If the source of the ionizing radiation is a radioactive material or a nuclear process such as fission or fusion, there is particle radiation to consider.
Particle radiation is subatomic particles accelerated to relativistic speeds by nuclear reactions.
This would put a source of alpha particles inside your body, wreaking havoc by ionising atoms in nearby cells.
Because living cells and, more importantly, the DNA in those cells can be damaged by this ionization, exposure to ionizing radiation is considered to increase the risk of cancer.
Thus "ionizing radiation" is somewhat artificially separated from particle radiation and electromagnetic radiation, simply due to its great potential for biological damage.
Typical alpha particles (α) are stopped by a sheet of paper, while beta particles (β) are stopped by an aluminum plate.
Gamma radiation (γ) is damped when it penetrates lead.
A common source of ionizing radiation is radioactive materials that emit α, β, or γ radiation, consisting of helium nuclei, electrons or positrons, and photons, respectively.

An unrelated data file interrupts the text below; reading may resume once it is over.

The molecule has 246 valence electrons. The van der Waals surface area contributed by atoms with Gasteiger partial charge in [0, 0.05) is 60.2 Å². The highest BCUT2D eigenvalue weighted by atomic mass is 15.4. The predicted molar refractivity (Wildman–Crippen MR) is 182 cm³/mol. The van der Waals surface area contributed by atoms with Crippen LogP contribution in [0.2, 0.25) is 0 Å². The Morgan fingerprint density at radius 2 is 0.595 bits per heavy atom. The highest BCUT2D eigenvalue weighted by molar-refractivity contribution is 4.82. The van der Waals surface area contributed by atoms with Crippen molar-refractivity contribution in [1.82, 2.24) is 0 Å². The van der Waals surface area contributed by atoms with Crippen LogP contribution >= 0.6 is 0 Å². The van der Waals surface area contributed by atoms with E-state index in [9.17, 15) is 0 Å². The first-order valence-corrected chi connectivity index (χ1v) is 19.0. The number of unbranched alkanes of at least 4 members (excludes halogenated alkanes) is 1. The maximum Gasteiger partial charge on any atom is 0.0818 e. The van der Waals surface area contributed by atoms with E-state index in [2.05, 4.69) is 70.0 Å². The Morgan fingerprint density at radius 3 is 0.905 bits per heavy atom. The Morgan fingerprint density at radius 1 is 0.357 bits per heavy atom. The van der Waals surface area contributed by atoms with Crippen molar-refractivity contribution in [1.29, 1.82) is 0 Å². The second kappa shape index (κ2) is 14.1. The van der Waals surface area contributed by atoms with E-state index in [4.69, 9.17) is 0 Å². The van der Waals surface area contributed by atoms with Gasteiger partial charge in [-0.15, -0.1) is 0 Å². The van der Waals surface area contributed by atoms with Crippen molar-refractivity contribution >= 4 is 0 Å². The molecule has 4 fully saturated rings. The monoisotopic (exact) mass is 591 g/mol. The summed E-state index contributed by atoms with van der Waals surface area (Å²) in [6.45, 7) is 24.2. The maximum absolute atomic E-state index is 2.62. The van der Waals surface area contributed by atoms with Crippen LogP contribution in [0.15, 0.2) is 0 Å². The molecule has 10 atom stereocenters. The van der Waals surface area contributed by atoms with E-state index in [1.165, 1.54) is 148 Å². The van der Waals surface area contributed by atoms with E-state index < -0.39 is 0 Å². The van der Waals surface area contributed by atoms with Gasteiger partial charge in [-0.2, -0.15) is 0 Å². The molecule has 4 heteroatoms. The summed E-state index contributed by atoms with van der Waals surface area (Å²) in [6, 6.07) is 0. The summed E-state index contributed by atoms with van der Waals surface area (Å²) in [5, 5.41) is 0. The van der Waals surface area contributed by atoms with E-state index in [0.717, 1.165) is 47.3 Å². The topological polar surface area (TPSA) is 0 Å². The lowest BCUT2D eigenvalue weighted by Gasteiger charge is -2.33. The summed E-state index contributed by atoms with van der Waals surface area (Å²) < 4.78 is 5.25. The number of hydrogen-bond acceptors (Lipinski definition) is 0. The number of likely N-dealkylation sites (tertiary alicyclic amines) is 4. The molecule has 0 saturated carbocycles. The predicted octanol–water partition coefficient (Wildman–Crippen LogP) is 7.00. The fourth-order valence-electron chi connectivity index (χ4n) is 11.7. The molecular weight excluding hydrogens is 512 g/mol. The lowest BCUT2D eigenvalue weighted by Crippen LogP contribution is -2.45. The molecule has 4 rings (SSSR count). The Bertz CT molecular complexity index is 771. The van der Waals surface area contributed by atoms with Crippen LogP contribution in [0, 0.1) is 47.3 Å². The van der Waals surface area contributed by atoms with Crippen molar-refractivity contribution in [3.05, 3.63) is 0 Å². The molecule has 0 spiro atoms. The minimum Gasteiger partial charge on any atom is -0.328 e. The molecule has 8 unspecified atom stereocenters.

Other sources include X-rays from medical radiography examinations and muons, mesons, positrons, neutrons and other particles that constitute the secondary cosmic rays that are produced after primary cosmic rays interact with Earth's atmosphere.
Radiation with sufficiently high energy can ionize atoms; that is to say it can knock electrons off atoms, creating ions.
Ionization occurs when an electron is stripped (or "knocked out") from an electron shell of the atom, which leaves the atom with a net positive charge.
The cell is then likely to do something very different to what it's supposed to do, for example, it may turn cancerous and start multiplying uncontrollably.
Thus alpha particles, whilst they have a low penetrating power, can be the most dangerous because they ionise so strongly.
While the part of the ultraviolet spectrum that penetrates the Earth's atmosphere is non-ionizing, this radiation does far more damage to many molecules in biological systems than can be accounted for by heating effects, sunburn being a well-known example.